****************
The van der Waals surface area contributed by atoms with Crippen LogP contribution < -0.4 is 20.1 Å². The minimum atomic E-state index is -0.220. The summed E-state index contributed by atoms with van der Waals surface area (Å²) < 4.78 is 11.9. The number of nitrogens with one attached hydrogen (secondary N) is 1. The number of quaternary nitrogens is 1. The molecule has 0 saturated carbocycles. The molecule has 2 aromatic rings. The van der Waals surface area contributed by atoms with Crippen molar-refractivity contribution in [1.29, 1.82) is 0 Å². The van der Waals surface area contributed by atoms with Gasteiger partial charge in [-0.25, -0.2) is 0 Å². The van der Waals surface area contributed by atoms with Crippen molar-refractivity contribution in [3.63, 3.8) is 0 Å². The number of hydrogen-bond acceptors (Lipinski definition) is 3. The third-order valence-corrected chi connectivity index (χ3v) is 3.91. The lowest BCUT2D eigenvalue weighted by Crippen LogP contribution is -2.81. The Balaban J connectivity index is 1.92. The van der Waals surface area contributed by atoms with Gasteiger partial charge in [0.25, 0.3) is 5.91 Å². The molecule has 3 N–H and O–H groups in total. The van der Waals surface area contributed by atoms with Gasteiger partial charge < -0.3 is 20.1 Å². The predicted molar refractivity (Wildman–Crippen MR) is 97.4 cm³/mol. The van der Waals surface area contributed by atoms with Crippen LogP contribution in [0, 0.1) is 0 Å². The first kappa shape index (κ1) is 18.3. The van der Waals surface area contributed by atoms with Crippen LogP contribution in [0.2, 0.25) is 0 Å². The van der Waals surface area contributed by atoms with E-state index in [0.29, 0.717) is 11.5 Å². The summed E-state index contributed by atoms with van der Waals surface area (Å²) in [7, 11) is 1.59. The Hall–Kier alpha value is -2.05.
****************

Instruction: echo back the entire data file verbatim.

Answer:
The van der Waals surface area contributed by atoms with Crippen LogP contribution < -0.4 is 20.1 Å². The minimum atomic E-state index is -0.220. The summed E-state index contributed by atoms with van der Waals surface area (Å²) < 4.78 is 11.9. The number of nitrogens with one attached hydrogen (secondary N) is 1. The number of quaternary nitrogens is 1. The molecule has 0 saturated carbocycles. The molecule has 2 aromatic rings. The van der Waals surface area contributed by atoms with Crippen molar-refractivity contribution in [1.29, 1.82) is 0 Å². The van der Waals surface area contributed by atoms with Gasteiger partial charge in [-0.25, -0.2) is 0 Å². The van der Waals surface area contributed by atoms with Crippen molar-refractivity contribution in [3.63, 3.8) is 0 Å². The number of hydrogen-bond acceptors (Lipinski definition) is 3. The third-order valence-corrected chi connectivity index (χ3v) is 3.91. The lowest BCUT2D eigenvalue weighted by Crippen LogP contribution is -2.81. The Balaban J connectivity index is 1.92. The van der Waals surface area contributed by atoms with Gasteiger partial charge in [0.25, 0.3) is 5.91 Å². The molecule has 3 N–H and O–H groups in total. The van der Waals surface area contributed by atoms with Gasteiger partial charge < -0.3 is 20.1 Å². The predicted molar refractivity (Wildman–Crippen MR) is 97.4 cm³/mol. The van der Waals surface area contributed by atoms with Crippen LogP contribution in [0, 0.1) is 0 Å². The first kappa shape index (κ1) is 18.3. The van der Waals surface area contributed by atoms with Crippen LogP contribution in [0.2, 0.25) is 0 Å². The van der Waals surface area contributed by atoms with E-state index in [0.29, 0.717) is 11.5 Å². The summed E-state index contributed by atoms with van der Waals surface area (Å²) in [7, 11) is 1.59. The Hall–Kier alpha value is -2.05.